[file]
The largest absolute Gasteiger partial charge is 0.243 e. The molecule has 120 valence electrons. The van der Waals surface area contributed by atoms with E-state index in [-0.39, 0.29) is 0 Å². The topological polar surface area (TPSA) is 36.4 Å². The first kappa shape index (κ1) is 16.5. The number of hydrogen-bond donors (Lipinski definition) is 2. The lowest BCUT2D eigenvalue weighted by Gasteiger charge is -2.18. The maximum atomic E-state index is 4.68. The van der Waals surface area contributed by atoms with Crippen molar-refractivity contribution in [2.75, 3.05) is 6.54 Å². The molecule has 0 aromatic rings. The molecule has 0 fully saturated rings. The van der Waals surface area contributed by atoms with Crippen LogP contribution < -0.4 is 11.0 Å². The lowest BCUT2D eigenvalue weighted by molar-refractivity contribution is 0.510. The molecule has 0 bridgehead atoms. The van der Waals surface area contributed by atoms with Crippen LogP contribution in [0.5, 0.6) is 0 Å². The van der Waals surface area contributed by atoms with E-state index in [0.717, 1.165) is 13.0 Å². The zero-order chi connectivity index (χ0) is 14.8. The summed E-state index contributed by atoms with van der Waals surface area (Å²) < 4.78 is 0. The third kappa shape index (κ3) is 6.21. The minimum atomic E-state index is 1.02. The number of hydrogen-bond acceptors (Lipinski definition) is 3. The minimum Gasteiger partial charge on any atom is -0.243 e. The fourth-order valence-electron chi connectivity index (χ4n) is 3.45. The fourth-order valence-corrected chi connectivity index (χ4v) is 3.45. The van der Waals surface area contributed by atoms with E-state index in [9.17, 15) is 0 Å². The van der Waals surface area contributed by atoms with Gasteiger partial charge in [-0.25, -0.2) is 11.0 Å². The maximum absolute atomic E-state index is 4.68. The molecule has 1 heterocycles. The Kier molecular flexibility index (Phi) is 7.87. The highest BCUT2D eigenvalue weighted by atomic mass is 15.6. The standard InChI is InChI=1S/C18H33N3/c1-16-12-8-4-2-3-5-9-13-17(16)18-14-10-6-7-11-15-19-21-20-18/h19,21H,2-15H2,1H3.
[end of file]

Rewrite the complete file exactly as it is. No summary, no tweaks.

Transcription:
The largest absolute Gasteiger partial charge is 0.243 e. The molecule has 120 valence electrons. The van der Waals surface area contributed by atoms with E-state index in [-0.39, 0.29) is 0 Å². The topological polar surface area (TPSA) is 36.4 Å². The first kappa shape index (κ1) is 16.5. The number of hydrogen-bond donors (Lipinski definition) is 2. The lowest BCUT2D eigenvalue weighted by Gasteiger charge is -2.18. The maximum atomic E-state index is 4.68. The van der Waals surface area contributed by atoms with Crippen molar-refractivity contribution in [2.75, 3.05) is 6.54 Å². The molecule has 0 aromatic rings. The molecule has 0 fully saturated rings. The van der Waals surface area contributed by atoms with Crippen LogP contribution < -0.4 is 11.0 Å². The lowest BCUT2D eigenvalue weighted by molar-refractivity contribution is 0.510. The molecule has 0 bridgehead atoms. The van der Waals surface area contributed by atoms with Crippen LogP contribution in [0.5, 0.6) is 0 Å². The van der Waals surface area contributed by atoms with E-state index in [0.717, 1.165) is 13.0 Å². The zero-order chi connectivity index (χ0) is 14.8. The summed E-state index contributed by atoms with van der Waals surface area (Å²) < 4.78 is 0. The third kappa shape index (κ3) is 6.21. The minimum atomic E-state index is 1.02. The number of hydrogen-bond acceptors (Lipinski definition) is 3. The minimum Gasteiger partial charge on any atom is -0.243 e. The fourth-order valence-electron chi connectivity index (χ4n) is 3.45. The fourth-order valence-corrected chi connectivity index (χ4v) is 3.45. The van der Waals surface area contributed by atoms with E-state index in [9.17, 15) is 0 Å². The van der Waals surface area contributed by atoms with Gasteiger partial charge in [-0.25, -0.2) is 11.0 Å². The maximum absolute atomic E-state index is 4.68. The molecule has 1 heterocycles. The Kier molecular flexibility index (Phi) is 7.87. The highest BCUT2D eigenvalue weighted by atomic mass is 15.6. The standard InChI is InChI=1S/C18H33N3/c1-16-12-8-4-2-3-5-9-13-17(16)18-14-10-6-7-11-15-19-21-20-18/h19,21H,2-15H2,1H3.